4. ClinicalTrials.gov – Multiple sulfatase deficiency. Retrieved from https://clinicaltrials.gov/ct2/results?cond=Multiple+Sulfatase+Deficiency
  5. National Organization for Rare Disorders – Multiple sulfatase deficiency. Retrieved from https://rarediseases.org/rare-diseases/multiple-sulfatase-deficiency/

Causes

Multiple sulfatase deficiency (MSD) is caused by mutations in the SUMF1 gene, which encodes an enzyme called formylglycine. This enzyme is responsible for the activation of sulfatases, a group of enzymes that are involved in the breakdown of complex molecules called sulfated compounds.

Studies have shown that mutations in the SUMF1 gene lead to a deficiency of active sulfatases, resulting in the accumulation of sulfated compounds in various tissues and organs of the body. This causes the characteristic symptoms of the disease.

MSD is inherited in an autosomal recessive manner, which means that individuals must inherit two copies of the mutated gene (one from each parent) to develop the condition. Carriers of a single mutated copy of the gene are typically unaffected but can pass the mutation on to their children.

It is important to note that the deficiency of sulfatases in MSD is not limited to a single type of sulfatase enzyme. Instead, it affects multiple sulfatase enzymes, leading to a wide range of symptoms and complications.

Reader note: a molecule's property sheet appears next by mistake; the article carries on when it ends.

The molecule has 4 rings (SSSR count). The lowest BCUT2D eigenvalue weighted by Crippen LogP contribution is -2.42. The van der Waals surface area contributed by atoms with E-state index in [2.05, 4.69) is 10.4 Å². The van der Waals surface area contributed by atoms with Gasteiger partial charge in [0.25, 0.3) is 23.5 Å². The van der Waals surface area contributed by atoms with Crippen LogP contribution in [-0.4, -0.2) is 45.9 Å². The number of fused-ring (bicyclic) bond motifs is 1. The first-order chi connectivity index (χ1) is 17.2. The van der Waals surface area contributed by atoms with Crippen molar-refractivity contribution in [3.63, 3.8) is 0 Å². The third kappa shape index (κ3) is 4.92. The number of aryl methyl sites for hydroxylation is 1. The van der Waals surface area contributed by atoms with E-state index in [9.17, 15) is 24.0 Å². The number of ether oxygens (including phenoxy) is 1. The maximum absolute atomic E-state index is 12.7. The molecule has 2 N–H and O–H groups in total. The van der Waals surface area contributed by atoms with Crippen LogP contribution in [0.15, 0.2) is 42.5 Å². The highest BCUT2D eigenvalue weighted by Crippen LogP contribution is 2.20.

The frequency of MSD is currently unknown, as it is an extremely rare condition. The disease was first described by Schmidt in 1972, and since then, only a small number of cases have been reported in the scientific literature.

Genetic testing can be used to confirm a diagnosis of MSD by identifying mutations in the SUMF1 gene. Enzyme testing can also be performed to measure the activity of sulfatases in a patient’s cells.

Research and advocacy groups, such as the International Center for Multiple Sulfatase Deficiency, provide support, resources, and information for patients and their families. Additional information about MSD can be found in scientific articles, genetic databases such as OMIM, and medical literature databases like PubMed. Clinical trials may also be available to explore potential treatments for this condition.